“The time to update business systems is before the organization outgrows them and before they start to erode the operational and financial health of an organization,” said Malcolm Fox, vice president, product marketing for Epicor. “To this end, it’s not surprising Traditionalists–who were the least likely of all the CFO personas to acknowledge any need for change when it comes to technology systems- also tended to lead companies that were experiencing less profitgrowth than other CFOs in their peer group.”
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Dr. Dimitrios Tsivrikos, Division of Psychology and Language Sciences, University College London commented on the research, “Psychological research [makes it possible] to link the leadership style of business leaders to business growth, profit and change. The preference for traditional CFOs to work within existing systems and disregard the need for change stems from a lack of flexibility and a high need to achieve, and [often] leads to a top-down decision-making process.
This has implications for business change and innovation; new ideas that are suggested by employees are not likely to be taken on board and the business’s ability to change and adapt is reduced. CFOs need to take on new perspectives and be open to novel ways of doing things. This will allow them [and their businesses], to find optimal and creative solutions to problems, which will in turn foster innovation.”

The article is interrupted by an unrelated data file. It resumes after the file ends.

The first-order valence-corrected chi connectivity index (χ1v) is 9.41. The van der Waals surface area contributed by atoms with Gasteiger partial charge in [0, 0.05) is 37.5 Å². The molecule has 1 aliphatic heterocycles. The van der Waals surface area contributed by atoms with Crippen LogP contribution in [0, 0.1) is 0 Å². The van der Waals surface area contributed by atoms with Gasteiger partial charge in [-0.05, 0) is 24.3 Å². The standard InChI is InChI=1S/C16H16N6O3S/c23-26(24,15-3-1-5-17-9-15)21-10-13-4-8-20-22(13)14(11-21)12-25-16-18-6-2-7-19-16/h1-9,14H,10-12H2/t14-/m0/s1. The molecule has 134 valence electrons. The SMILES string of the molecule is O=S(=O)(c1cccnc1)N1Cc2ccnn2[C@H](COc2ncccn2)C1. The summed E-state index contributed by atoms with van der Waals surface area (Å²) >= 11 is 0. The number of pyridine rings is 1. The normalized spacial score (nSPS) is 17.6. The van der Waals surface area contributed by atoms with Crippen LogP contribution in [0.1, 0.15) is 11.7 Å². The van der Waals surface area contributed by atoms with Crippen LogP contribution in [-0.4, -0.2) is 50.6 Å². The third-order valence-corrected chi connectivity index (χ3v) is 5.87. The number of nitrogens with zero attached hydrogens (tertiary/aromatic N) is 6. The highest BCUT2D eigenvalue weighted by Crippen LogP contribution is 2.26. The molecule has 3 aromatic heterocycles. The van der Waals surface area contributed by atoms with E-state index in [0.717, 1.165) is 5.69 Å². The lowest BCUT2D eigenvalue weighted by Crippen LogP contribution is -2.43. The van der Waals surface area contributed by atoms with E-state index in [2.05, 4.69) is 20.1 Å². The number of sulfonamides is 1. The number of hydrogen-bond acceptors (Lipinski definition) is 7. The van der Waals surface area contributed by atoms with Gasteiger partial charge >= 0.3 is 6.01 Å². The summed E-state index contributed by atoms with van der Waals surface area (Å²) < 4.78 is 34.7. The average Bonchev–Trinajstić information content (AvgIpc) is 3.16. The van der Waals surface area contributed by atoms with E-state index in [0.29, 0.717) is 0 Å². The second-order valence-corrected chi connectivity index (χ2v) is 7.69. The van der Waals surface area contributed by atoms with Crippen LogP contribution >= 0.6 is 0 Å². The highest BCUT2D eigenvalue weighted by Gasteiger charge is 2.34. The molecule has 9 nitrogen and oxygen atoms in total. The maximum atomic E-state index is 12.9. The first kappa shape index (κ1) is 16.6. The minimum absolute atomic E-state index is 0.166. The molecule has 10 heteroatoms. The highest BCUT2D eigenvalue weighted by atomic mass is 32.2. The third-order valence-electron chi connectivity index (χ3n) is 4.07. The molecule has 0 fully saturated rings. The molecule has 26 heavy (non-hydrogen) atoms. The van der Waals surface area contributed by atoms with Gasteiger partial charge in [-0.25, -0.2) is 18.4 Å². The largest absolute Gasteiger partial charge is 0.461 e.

Fox added,“The research also makes the case for flexible business systems that can accommodate varied working styles. Epicor has been very passionate about redefining the relationship people have with their Enterprise Resource Planning (ERP) systems and simplifying interactions– removing barriers to accessing information, minimizing steps in the flow, and leveraging new means of visualizing, interacting and consuming information to provide actionable insights to the whole organization.
Most importantly, the study provides important insights about decision making and the role of technology to support a wide range of leadership styles, once again reminding us of the need to design business systems for people — as opposed to ‘users,’” Fox said.